II. Echo [146-148]
sciences as mechanisms of interconnections of accuracies is the rigor that belongs to them. Every science is rigorous inasmuch as it must be "positive" and individualized with respect to any given region.
9. The rigor of a science unfolds and is accomplished in the ways of proceeding (depending on the disciplinary field) and of operating (carrying out the investigation and the presentation), in the "method." This way of proceeding places the field of objects in each case in a definitive direction of explainability, which already basically guarantees that there will always be a "result." (Something always comes out.)
The basic character of proceeding in every explaining is to follow and to lay out in advance individual series and sequences of consecutive cause-effect relations. Although not recognized as such, the machinational essence of beings not only justifies but also requires, in boundless intensification, this thinking in causalities that is assured of results—which strictly speaking are only "if-then" relationships in the form of when-then (to which the statistics of modem physics also belongs, which does not at all overcome "causality" but merely brings it to light in its machinational essence). To assume that one is able, with this apparently "free" causality, to grasp more easily what is "alive" merely betrays the secretly pt conviction that one will one day bring what is alive also under the jurisdiction of explanation. This step is all the closer because, on the side of history. i.e., that realm opposed to nature, the purely "historical" ["historische"], respectively “prehistorical’ method dominates, which thinks totally in terms of causalities and makes life” and what is experienceable” available to causal verification and sees in it exclusively the form of historical knowing. To admit that "accident" and "fate" co-determine historical events proves all the more the exclusive domination of thinking in terms of causality, insofar as accident and fate merely represent the imprecise and not unequivocally calculable cause-effect relations. That historical beings could have a totally different way of being (grounded on Da-sein) can never be made knowable to history [as a discipline], because history would then have to renounce itself. For, as part of the domain in which it runs its course, and which is established in advance, history as science has self-evidence, which unconditionally fits an average understandability—an understandability which is demanded by the essence of science as the order of accuracies within the domination and steering of all that is objective in service to usage and education.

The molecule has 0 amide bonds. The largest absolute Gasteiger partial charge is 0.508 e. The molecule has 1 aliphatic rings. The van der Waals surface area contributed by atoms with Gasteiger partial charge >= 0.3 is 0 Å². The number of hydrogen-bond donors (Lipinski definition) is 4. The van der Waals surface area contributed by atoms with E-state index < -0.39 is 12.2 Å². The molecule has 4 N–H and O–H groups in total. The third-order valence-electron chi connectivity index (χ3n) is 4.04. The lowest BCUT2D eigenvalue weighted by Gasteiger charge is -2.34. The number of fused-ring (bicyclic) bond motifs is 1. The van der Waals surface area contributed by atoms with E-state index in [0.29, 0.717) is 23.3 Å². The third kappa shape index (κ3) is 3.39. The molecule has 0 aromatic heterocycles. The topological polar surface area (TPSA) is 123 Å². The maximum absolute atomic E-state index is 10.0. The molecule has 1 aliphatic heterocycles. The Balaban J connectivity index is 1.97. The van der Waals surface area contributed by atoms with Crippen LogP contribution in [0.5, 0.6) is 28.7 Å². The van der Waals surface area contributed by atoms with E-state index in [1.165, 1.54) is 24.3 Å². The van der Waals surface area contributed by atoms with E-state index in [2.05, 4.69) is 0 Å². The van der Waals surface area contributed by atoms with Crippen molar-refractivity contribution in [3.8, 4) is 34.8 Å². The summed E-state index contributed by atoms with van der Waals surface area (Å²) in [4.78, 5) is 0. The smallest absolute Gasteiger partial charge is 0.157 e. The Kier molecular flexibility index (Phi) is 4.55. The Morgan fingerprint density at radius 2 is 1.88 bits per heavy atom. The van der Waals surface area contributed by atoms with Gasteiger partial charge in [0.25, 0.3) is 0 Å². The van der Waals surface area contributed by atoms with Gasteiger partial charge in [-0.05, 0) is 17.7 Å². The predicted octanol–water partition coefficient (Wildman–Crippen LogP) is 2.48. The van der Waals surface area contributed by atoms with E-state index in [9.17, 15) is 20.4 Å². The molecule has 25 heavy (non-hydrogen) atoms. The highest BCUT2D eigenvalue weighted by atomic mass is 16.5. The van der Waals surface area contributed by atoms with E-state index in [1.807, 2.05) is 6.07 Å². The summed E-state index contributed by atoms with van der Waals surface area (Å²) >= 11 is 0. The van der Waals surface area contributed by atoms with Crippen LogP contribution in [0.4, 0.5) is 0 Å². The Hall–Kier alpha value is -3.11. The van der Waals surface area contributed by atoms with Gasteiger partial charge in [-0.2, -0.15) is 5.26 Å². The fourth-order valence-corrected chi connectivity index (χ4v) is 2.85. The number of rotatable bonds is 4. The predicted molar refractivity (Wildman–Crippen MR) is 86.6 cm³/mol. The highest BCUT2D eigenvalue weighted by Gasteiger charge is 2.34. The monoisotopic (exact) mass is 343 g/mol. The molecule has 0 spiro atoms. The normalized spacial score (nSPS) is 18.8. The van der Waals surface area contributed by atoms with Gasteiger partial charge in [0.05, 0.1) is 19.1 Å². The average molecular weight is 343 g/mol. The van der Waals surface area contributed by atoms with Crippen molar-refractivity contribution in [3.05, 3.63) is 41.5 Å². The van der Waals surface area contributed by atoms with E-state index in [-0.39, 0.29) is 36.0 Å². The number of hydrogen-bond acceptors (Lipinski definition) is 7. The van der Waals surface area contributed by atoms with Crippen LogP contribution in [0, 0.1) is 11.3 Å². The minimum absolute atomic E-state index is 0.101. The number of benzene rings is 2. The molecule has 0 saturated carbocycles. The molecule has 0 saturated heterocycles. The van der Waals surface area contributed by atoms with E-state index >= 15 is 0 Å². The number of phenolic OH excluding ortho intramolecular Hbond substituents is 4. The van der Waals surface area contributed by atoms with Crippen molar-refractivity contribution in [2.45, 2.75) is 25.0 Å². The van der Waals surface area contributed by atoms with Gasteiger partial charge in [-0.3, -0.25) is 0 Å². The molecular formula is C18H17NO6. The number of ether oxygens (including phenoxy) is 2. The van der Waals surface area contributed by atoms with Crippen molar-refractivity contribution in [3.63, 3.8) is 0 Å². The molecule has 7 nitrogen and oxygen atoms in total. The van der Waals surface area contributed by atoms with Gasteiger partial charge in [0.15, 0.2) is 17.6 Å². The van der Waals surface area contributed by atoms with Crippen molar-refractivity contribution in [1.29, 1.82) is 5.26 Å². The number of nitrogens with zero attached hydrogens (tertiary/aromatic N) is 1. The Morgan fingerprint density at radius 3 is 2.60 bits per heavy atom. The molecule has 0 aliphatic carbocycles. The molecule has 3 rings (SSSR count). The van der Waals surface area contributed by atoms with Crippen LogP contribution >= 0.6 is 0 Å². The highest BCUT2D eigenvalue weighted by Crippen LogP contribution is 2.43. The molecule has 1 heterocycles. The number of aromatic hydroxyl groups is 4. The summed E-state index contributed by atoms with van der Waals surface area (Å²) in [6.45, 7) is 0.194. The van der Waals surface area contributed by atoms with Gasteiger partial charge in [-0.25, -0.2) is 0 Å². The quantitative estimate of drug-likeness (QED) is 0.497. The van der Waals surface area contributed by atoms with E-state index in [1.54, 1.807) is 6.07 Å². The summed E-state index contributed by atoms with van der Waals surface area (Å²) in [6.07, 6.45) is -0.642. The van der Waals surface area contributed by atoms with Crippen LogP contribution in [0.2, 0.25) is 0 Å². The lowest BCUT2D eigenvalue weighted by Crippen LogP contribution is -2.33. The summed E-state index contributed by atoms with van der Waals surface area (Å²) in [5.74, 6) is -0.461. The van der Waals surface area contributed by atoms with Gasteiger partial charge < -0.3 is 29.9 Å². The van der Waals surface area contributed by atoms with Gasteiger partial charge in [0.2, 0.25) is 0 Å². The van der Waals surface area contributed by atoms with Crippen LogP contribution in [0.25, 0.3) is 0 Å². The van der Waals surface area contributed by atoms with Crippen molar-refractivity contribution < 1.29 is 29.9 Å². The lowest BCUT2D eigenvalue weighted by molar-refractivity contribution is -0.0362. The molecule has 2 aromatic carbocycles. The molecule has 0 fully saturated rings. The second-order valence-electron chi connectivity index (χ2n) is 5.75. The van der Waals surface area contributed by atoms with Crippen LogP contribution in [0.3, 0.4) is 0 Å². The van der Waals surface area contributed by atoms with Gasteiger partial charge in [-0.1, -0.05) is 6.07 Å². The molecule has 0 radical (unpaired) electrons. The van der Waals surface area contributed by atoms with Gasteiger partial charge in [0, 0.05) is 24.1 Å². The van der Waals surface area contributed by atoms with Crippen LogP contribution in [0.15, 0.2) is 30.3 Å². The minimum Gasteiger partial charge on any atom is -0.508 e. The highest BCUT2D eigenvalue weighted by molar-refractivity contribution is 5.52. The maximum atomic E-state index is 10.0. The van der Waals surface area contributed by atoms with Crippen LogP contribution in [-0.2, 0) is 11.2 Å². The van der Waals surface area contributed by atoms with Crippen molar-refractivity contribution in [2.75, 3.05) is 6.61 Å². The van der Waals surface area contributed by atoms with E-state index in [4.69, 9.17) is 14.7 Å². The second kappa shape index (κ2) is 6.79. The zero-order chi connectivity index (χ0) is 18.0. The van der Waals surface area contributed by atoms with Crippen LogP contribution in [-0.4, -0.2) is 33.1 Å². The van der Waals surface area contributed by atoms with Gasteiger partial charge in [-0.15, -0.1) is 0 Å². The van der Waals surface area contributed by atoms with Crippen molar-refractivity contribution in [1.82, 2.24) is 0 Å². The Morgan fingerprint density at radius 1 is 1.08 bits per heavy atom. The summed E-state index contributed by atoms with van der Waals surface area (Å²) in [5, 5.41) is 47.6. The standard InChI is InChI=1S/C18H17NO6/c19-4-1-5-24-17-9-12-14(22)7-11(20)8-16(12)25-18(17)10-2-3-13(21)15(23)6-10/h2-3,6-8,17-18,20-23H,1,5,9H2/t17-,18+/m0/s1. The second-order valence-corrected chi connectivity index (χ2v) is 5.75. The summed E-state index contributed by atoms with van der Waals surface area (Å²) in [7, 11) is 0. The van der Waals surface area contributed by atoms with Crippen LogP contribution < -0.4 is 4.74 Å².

10. Insofar as the task that is appropriate solely to "science" is the thorough investigation of its region, science carries within itself the